Saturday, 11 March 2017

A reading holiday

A week doing nothing!

Mr Norfolkbookworm and I have just spent a week in Tenerife where the only thing on the agenda was relaxing. For me this meant a lot of sitting around reading with breaks taken for lovely food and drink.

Once more the week's break allowed me to read 13 books of my own choosing - I have several review projects on the go as usual but I didn't take any of them with me.

So again in no particular order here's what I read:
Call the Midwife - Jennifer Worth. I was intrigued by these books as so many people watch the TV series, and some that I wouldn't necessarily expect to be fans.  It has to be said I skipped some of the medical details but I loved the social history of the East End and I have ordered the next two from the library to see how things change as the years move on. 
The Smell of Other People's Houses - Bonnie-Sue Hitchcock.  I heard the author on the radio last year and thought the book sounded good. It is set in Alaska just as it became an American state and the treatment of the indigenous people is the underlying theme told through the eyes of a group of teenagers. I'd forgotten that this was a book aimed at the young adult audience and in truth I would have liked it to have had more details and been longer but it was a really nice insight into another America. (Netgalley electronic proof) 
Three Martini Lunch - Suzann Rindell.  This could easily be billed as a sort-of-sequel to Catcher in the Rye, none of the characters are particularly nice but the car crash of their lives made the book a real page turner. 
The Bear and the Nightingale - Katherine Arden.  Fabulous. Set in a Russia pre the Tsars it blends history and folklore beautifully. It was odd to read a book set in such a cold location while being in the sun but this was the best fiction book I've read for ages. (Netgalley electronic proof) 
The Good People - Hannah Kent.  I didn't find this book quite as good as Burial Rites but the clash of traditional beliefs and religion made a gripping tale as played out in one Irish village. (Netgalley electronic proof) 
Once in a Blue Moon Lodge - Lorna Landvik.  Wonderful family saga from one of my favourite authors. Unashamed chick-lit which did move me to tears at several points. (Netgalley electronic proof) 
The Stars are Fire - Anita Shreve. Another chick-lit family saga. This one set around a real event in New England just post-war. I loved the first two thirds but found the ending a bit rushed and I'd have liked it to have been a bit longer to allow this part to match the bulk of the book. (Netgalley electronic proof) 
A Little in Love - Susan Fletcher. Eponine is one of my favourite characters in the musical Les Miserables and so finding a book all about her story was great. Sadly in this I found her to be a modern woman removed to the era of the book rather than a real character from Hugo's time. Fun but not the best fill in/ sequel to a classic. (This got a brief mention in my end of February review but I did read the majority of this while on holiday.)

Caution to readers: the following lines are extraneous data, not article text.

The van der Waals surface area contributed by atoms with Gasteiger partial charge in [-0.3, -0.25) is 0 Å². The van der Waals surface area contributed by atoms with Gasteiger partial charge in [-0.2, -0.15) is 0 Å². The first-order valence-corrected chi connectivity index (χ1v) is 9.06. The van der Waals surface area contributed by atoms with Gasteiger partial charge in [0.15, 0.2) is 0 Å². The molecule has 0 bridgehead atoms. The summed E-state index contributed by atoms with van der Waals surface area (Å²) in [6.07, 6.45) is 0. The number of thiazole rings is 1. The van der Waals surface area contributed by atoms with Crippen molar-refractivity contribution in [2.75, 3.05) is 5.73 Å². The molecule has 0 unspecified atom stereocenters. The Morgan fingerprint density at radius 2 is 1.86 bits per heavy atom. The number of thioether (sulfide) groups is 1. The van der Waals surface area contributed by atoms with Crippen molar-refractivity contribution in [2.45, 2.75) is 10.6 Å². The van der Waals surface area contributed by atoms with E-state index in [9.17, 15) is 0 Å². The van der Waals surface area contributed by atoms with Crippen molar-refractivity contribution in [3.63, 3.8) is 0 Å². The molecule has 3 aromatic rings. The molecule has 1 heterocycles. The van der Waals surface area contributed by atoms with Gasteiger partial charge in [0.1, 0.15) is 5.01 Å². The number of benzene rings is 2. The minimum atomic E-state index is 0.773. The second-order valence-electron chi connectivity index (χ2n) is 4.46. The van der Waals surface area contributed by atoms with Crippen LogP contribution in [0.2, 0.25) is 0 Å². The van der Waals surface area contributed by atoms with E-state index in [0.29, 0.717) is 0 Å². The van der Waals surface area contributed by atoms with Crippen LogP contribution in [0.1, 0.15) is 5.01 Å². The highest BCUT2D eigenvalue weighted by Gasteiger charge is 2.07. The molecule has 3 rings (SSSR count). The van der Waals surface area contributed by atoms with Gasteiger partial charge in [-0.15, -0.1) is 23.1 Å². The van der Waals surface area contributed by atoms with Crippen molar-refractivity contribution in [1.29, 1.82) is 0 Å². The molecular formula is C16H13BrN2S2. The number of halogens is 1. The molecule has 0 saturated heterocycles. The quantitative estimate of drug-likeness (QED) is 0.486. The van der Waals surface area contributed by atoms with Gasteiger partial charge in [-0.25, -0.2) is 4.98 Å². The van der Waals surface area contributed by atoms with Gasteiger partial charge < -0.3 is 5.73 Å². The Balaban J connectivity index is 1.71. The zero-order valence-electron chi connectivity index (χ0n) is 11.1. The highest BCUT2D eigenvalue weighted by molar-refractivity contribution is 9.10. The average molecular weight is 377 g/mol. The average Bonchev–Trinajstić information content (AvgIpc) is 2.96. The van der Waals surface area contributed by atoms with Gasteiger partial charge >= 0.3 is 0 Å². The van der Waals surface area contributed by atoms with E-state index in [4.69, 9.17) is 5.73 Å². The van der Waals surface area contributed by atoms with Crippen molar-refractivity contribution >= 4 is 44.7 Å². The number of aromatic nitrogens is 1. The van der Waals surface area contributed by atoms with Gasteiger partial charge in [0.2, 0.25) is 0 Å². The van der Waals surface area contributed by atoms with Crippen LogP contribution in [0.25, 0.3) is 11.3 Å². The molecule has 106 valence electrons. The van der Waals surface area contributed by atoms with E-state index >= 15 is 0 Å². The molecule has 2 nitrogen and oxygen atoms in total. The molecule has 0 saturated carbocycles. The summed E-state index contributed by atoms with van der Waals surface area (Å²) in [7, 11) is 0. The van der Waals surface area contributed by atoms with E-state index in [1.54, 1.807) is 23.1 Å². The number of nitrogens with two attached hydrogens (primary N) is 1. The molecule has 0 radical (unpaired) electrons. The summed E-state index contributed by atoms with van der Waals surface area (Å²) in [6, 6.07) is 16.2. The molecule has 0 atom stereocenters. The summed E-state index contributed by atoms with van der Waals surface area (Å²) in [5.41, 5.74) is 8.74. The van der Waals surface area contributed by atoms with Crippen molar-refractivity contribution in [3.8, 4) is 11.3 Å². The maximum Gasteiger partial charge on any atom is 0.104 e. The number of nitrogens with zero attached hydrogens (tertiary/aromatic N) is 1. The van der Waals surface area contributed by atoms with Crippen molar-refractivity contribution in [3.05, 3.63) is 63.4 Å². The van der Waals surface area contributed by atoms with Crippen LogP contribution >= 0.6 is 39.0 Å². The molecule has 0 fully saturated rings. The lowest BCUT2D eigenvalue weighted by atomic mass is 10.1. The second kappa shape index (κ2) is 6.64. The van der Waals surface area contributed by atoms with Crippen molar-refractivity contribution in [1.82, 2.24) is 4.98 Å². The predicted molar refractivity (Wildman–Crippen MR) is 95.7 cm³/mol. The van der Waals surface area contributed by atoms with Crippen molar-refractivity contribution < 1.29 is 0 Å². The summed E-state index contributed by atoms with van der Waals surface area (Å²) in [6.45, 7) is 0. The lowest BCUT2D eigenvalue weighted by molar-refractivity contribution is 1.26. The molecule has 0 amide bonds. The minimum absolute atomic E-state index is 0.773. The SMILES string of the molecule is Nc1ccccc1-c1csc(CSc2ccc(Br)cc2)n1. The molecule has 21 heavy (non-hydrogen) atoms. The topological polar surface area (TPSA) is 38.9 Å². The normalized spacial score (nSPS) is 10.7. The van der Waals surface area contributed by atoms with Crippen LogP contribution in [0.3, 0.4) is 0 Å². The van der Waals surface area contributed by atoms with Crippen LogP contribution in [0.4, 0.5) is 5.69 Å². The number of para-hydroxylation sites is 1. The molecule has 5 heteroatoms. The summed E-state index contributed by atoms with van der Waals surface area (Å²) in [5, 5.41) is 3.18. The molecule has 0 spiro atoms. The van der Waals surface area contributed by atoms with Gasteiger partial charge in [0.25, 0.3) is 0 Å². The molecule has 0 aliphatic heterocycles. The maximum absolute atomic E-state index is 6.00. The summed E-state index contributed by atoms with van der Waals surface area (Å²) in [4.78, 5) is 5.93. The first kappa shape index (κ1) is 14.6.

Idaho - Emily Ruskovich.  A nice idea for a book and the use of different characters to tell the story was good but the end left me confused. I had no idea of motives or what had actually happened. Subsequent reading about the book calls it experimental and for me the experiment didn't quiet work. (Netgalley electronic proof) 
Little Deaths - Emma Flint.  Another book set in New York in the mid twentieth century and this is a book with a crime at the heart of it so quite an unusual read for me.  Two children are dead and as the mother isn't behaving as society thinks a grieving mother should it is decided that she is guilty of their murder.  A fascinating study into preconceptions and stereotypes. This has gone on to be nominated for the Bailey's prize and I hope it does well. (Netgalley electronic proof) 
Mussolini's Island - Sarah Day.  A new to me tale set in Italy just before WW2 and all about the treatment of a group of gay men on Sicily under the fascist regime. It is hard to describe this book as again many of the characters are deeply unlikable but it was an interesting read and I want to know more about the trues story behind the novel. (Netgalley electronic proof) 
Greatest Hits - Laura Bennet. This is the life story of a successful musician told in snapshots as she is selecting her 'greatest hits' for a new album. This was a deceptively light weight book, on the surface it seemed like any novels about a person's life but Cass really worked her way under my skin and I was on the edge of my seat at some of the events and did have a huge lump in my throat at several points.  I really hope this does well. (Netgalley electronic proof) 

Major Pettigrew's Last Stand - Helen Simonson. Simonson's book The Summer Before the War was one of my top books last year so I was looking forward to reading her first book and while I did enjoy it to a certain extend I wasn't as bewitched as I'd hoped. The dry humour was fun and the challenging of long held views great but it did occasionally feel a little didactic.

Interestingly several of the books I read seemed to have connected themes. Two were about the clash of traditional beliefs and organised religion, two were about matricide, two included characters with eating disorders and several were all about challenging stereotypes/long held beliefs/prejudices.  Not all of these themes were clear from the book blurbs and so I found these connections intriguing.

Hopefully after this reading splurge I won't lose my reading mojo this year - however I think switching to reading some non-fiction will help this.

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